---- — Indiana needs a compre-hensive, statewide health strategy.
When it comes to the relative health and well-being of the 6.5 million Hoosiers — collectively rated as the 41st most healthy population in the U.S. and down from 37th a few years before — there is a surplus of empathy.
Gov. Mike Pence explained, “The issue of infant mortality, the issue of childhood poverty in Indiana, are two that weigh heavy on my heart. We’re going to continue to assemble the information and identify” solutions.
There is the policy debris field we know as the Affordable Care Act, or Obamacare, that has muddled and obfuscated a clear path forward. Last Monday, House Speaker Brian Bosma observed, “Rarely can you use ‘fiasco’ or ‘debacle’ with respect to government action. You might disagree with it, but the ACA is now a fiasco and a debacle.”
And there is a recognition that if Obamacare collapses — and it is far too early to make that determination — it will mean Congress and the state legislatures will enter a health policy triage.
“The fact is that we can’t afford the health care system that we had,” said House Minority Leader Scott Pelath, D-Michigan City and human resources director for the Swanson Center mental health facility. “You can’t sustain 20- to 25-percent premium increases every year. We can’t afford to keep sending people to emergency rooms as their only health care option.”
Senate President David Long explained, “Twenty-five states have done just like Indiana” in rejecting a Medicaid expansion. “If those states band together ... and say, ‘We’re going to have a plan ... I think you could have something there.”
The political reality is the Indiana Republican Party, dubbed the “Party of Purpose” that feeds on “Hoosier Common Sense,” controls virtually all the policy levers in this state.
This emerging scenario begs for a comprehensive statewide approach in a potential three-year time frame that Obamacare establishes for a Medicaid expansion. The state has world-renowned research universities; life science, orthopedic and pharmaceutical clusters; and consumer-driven policy innovation that resulted in a post-IBM “hybrid” safety net program at FSSA to the forging of the fledgling Healthy Indiana Plan.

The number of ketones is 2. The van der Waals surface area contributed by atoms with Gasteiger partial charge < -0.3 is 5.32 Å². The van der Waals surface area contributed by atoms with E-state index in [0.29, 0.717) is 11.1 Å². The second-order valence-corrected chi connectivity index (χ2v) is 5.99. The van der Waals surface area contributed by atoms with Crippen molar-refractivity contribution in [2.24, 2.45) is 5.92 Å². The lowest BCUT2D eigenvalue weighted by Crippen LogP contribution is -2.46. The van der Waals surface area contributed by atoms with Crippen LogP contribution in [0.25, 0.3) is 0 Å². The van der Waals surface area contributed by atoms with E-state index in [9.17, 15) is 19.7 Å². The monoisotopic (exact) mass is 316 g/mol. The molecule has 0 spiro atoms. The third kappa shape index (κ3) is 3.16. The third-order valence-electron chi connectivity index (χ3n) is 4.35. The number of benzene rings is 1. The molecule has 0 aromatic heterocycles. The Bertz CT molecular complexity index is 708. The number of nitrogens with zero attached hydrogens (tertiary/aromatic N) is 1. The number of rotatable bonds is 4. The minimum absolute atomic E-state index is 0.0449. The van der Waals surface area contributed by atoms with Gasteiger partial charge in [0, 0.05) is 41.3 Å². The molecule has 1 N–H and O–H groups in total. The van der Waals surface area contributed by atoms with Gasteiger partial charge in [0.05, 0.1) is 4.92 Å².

Asked about a potential blue ribbon commission pulling the various areas of expertise together to forge a state-based health care approach for Hoosiers, Gov. Pence reacted by saying, “I take your point that if we have the opportunity to continue to advance the kind of health insurance innovation that is in the interest of Hoosiers’ health, then I’m open to doing that.”
Pence has asked the various state agencies to assemble an array of health metrics. “There is a lot of work left,” said Pence, who governs a state where 30 of the 92 counties offer no neo- or post-natal care facilities, impacting the infant mortality rate. “Other than public safety, there is no more important work that we do than the health and well-being of our people.”
The factors Indiana Republican leaders face are an aversion to any notion of a tax increase, as opposed to extending service to constituents.
Pence and Long cited the $25 million annual cost of running an Indiana-based health exchange. “My decision was based entirely on our analysis in the immediate days following my election that for the sum $25 million it would cost to operate, it would gain very little control over and above what Hoosiers would gain if the federal government operated the exchange,” Pence explained.
What the federal exchange has done is to force Hoosiers to seek coverage in a logistical cul de sac. While the Kentucky state exchange enrolled 33,561 in Medicaid and 7,011 in private insurance by mid-November, Indiana Republicans used the 701 who had successfully traversed the federal exchange as an “I-told-you-so” moment.
It begs the question for the Indiana GOP: Now what?
Bosma observed, “This debacle needs to shake out a little bit. I know there is federal money being dangled out there. I know there are people without insurance we have to address, but this needs to be thoughtful, it needs to be foresightful, we need to understand the consequences fully before we jump in.”
Long acknowledged that the “uninsured is a problem,” but said a traditional Medicaid expansion would cost the state $2 billion. “That’s a guaranteed tax increase for everyone in this room,” he said.
This places the Indiana Republican Party at a crossroads, balancing the cost of a healthier population with the economic benefits it would bring. This is a state with a huge and growing prison population that is opposite national trends, finds citizens paying vastly higher sewer bills than previous generations because it neglected to fix the problem decades ago, and has an unhealthy population because it did not adequately invest in nutrition, early education, health care and insurance access.
Indiana policymakers are facing the same “pay me now or pay me later” dilemma.
With such a poor historical track record, the development of a comprehensive health strategy should be a compelling notion up for vigorous debate.
Brian Howey publishes at www.howeypolitics.com.